I had better mention that my knowledge of this is through the reports of a new system brought out by Microsoft, for which they are applying for a patent. It has been described by a senior QC, Hugh Tomlinson, an expert on data protection, as a system which,
“involves intrusion into every single aspect of the lives of the employees. It raises very serious privacy issues”.
The system operates in an electronic manner which I do not claim to understand. I rest the point upon the accounts of the system which appeared in the Times, the Financial Times and other places. It works by recording and analysing what words and numbers are used, or websites visited, by watching the user’s heart rate, breathing, body temperature, facial expressions and blood pressure. It allows for the automatic recording of frustrations and stress in the user via psychological and environmental sensors, and offers the results automatically. The most important thing in a practical sense is that, as the report says, every person will be analysed in real time to allow the computer to decide what steps and actions should be taken. From this data, the report goes on, statistics relevant to all sorts of problems can be provided to users and employed in gauging their efficiency.
One scenario given in the patent is of “Joe”, who is spending more time on an activity than was originally allocated, and measuring his performance. One has an automatic system which will record the performance of the worker, even down to facial expressions, in way which has never been known before. That is what Microsoft claims, and I have no grounds for thinking that it is not true.
I will not detain the Committee with further details of the report of the system, which are very long. However, it is apparent that a system at the place of work that is able automatically to monitor a working person’s activity, facial expression, breathing, heart rate and everything else comes close to the line between buying a certain amount of work and buying the whole human person. That is why the amendment refers to the human rights considerations which appear in the Human Rights Act and in the European Convention on Human Rights, relating to the dignity of workers.
Some kind of consideration ought to be given before we have this sort of legislation coming into force in all kinds of places of work. That may be in a few years’ time; it may be longer. However, one of the functions of legislation is to anticipate. It is not merely to deal with problems that have already arisen. The legislature ought to be sufficiently cognisant of what is likely to happen to make some move about it. This amendment provides that such matters should be the subject of procedures, and ACAS should be consulted in regard to the matter. Furthermore, a code of practice on the matter would be very relevant—at any rate, a code that takes account of what is likely to happen, which can be adjusted to the practices at the place of work.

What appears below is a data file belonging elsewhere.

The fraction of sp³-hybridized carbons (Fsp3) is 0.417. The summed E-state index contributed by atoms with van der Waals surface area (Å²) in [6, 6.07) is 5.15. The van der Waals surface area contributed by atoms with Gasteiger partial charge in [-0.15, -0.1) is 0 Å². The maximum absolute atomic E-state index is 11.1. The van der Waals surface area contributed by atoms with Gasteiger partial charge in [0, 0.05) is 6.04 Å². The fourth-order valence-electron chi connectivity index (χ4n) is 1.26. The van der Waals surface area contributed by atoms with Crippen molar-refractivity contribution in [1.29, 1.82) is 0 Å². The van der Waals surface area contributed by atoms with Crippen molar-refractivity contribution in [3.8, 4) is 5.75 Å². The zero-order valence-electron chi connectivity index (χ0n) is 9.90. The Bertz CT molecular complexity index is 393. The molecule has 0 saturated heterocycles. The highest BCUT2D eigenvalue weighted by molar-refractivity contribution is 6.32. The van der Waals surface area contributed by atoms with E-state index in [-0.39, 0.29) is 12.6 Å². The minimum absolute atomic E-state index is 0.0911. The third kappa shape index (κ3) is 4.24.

If Members of the Committee have not had the opportunity to read about this system, they will find articles in the Times and the Financial Times of 15 January 2008. They provide a much longer explanation than I have been able to give today. It is a serious matter that I have not made up. I came across it by chance—not even by research. It ought to be the subject of the Committee’s attention, which in this Bill has the opportunity to adjust the relationships at work with some sort of view of future problems. I beg to move.
I congratulate the noble Lord on the timely nature of his amendment, which deals with surveillance and monitoring. Today we have heard a Statement in the Chamber about the Government or one of their agencies bugging one of their own MPs and Whips as he visited a constituent in prison. This is a serious matter. Obviously, a great deal of this is going on, and there is a great deal of abuse of the system. None of us had the chance to hear what was said in the Statement, but no doubt we will be able to discuss it at a later stage. As the noble Lord, Lord Wedderburn, made clear, there is already a great deal of perfectly legitimate surveillance of employees at work; whether it is an HGV driver recording details in the cab to ensure that he does not drive excessive hours, or whatever.